Nuclear PTEN Regulates Thymidylate Biosynthesis and Cellular Sensitivity to Antifolate Treatment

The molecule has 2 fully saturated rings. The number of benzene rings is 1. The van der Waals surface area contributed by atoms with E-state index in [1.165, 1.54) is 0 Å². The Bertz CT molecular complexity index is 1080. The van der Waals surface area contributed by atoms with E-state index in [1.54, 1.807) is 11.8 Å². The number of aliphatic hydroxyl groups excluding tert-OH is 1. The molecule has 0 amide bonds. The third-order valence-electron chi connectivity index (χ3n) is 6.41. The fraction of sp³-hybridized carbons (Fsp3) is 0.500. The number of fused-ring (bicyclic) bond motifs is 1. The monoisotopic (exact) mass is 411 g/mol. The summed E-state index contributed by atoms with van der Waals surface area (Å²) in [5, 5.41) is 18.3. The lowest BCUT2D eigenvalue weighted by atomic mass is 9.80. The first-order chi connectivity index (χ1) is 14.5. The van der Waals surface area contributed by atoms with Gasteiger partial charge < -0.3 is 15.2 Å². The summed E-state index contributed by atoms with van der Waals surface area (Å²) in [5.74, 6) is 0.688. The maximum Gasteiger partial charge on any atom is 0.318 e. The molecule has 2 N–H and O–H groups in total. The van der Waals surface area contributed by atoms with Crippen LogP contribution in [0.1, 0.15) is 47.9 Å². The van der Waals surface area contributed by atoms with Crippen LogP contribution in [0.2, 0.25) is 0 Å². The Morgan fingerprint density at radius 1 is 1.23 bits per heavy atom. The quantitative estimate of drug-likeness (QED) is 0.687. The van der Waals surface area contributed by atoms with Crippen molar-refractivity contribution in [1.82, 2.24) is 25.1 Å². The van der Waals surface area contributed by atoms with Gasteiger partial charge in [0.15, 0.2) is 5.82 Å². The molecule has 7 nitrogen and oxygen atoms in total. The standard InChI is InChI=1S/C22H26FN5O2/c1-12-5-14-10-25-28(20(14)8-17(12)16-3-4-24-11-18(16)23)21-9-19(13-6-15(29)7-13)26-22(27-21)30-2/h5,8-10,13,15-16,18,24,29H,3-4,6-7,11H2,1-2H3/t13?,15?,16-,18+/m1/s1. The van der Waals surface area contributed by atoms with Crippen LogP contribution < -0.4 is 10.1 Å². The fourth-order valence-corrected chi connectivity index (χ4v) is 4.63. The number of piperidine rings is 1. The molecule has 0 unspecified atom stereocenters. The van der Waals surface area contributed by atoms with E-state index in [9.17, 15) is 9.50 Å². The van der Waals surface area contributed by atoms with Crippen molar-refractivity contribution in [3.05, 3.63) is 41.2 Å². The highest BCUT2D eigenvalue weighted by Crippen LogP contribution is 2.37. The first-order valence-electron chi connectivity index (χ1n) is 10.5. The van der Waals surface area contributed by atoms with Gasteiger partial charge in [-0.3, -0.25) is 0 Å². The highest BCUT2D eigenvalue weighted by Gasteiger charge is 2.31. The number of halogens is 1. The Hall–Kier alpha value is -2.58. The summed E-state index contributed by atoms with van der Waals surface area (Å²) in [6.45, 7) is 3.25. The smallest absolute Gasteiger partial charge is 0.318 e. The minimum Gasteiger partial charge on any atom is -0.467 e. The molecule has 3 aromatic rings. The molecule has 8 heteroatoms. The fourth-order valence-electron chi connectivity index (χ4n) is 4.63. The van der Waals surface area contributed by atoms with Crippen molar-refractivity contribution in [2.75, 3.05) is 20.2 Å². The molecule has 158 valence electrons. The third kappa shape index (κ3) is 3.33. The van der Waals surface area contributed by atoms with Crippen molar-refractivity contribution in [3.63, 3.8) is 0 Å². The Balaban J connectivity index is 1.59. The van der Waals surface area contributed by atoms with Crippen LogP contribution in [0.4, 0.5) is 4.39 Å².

Thumbnail Image




Journal Title

Journal ISSN

Volume Title